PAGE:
Former Foes Join to Defend NJ’s Housing Trust Funds

Injustice can create unlikely collaborators. In early 2012, New Jersey’s Governor Christie set out to cover state budget gaps with funds that were in held in trust by municipalities solely for the provision of affordable housing.  With millions of dollars – and most importantly countless housing opportunities – the stakes could not be higher to stop the governor from seizing the funds.  

The governor's move united two groups who have more often been on opposing sides when it comes to the provision of affordable housing in the state: affordable housing advocates and municipalities. The Fair Share Housing Center (FSHC), which has filed litigation to stop the governor's money grab, has previously filed litigation against many municipalities and the New Jersey State League of Municipalities (NJSLOM) to defend New Jersey's fair share affordable housing rules.

And yet FSHC, advocacy groups, and the NJSLOM are openly supporting each other to take on the governor in this case.


Here's what happened:

Shortly after the N.J. Legislature passed the Fair Housing Act of 1985 (FHA), to codify and implement the Mount Laurel fair share housing doctrine, municipalities throughout the state began passing ordinances assessing a fee on new residential and non-residential development to generate funds to help meet their Mount Laurel obligation.

These funds were deposited in affordable housing trust fund accounts to be used for a range of housing activities. Throughout the state of New Jersey, municipal affordable housing funds hold over $250 million in trust to create realistic housing opportunities for the poor.

The trusts themselves were sanctioned by a 1990 decision of the New Jersey Supreme Court, which required the New Jersey Council on Affordable Housing (“COAH”), the state's agency that implements the Fair Housing Act, to review and approve such trusts and the expenditure of trust monies. For the next 16 years, over 200 municipalities collected $589 million in such funds to create housing opportunities for low- and moderate-income people. But now they are in danger.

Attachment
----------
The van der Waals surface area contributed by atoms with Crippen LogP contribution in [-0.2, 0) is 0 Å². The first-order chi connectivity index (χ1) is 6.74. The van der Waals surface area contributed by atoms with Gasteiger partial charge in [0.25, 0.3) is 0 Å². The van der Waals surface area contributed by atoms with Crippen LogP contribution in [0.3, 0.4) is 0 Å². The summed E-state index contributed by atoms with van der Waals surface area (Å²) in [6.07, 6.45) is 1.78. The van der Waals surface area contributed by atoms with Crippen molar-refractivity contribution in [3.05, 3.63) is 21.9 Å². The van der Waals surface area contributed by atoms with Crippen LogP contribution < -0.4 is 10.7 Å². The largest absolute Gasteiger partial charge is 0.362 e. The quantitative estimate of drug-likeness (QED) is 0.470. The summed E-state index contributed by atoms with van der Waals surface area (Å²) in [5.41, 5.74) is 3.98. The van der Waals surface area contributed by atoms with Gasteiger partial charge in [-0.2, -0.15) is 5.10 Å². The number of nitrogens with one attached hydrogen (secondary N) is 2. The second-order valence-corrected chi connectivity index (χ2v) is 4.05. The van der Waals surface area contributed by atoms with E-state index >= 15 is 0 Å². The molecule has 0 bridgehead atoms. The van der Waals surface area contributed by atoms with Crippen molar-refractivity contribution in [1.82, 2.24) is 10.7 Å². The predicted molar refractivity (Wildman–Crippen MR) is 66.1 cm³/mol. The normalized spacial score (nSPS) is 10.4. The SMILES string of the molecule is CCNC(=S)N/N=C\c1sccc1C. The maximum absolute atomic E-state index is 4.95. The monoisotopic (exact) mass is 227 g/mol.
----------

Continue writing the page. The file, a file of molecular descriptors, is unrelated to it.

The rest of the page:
Commit to Expend

On July 17, 2008, Gov. Corzine signed a law (known as “A-500”) that stated that if a municipality did not “commit to expend” trust fund monies “within four years from the date of collection,” that municipality “shall be required by the council to transfer the remaining unspent balance at the end of the four-year period to the “New Jersey Affordable Housing Trust Fund.’”

A-500 specifically required that COAH put out new regulations, since A-500’s language on commitment conflicted with COAH’s existing regulations and because the phrase “commit to expend” was not defined.

But COAH didn't clarify, and has refused to provide any determination either through regulation or in individual cases of what “committed” means. Because Gov. Christie has been in the process of trying to dismantle COAH, the COAH board has not met once in the last two years. Since only the board has the authority to propose regulations to implement the 2008 legislative mandate, no such regulations exist.

Many municipalities have attempted to have COAH review spending plans to get COAH to take a position on whether proposed trust fund expenditures were “commitments.” COAH staff, however, refused to provide any definitive response, and in fact responded with form language that they would approve the spending plan but it was not a commitment, therefore suggesting the state might seize the funds.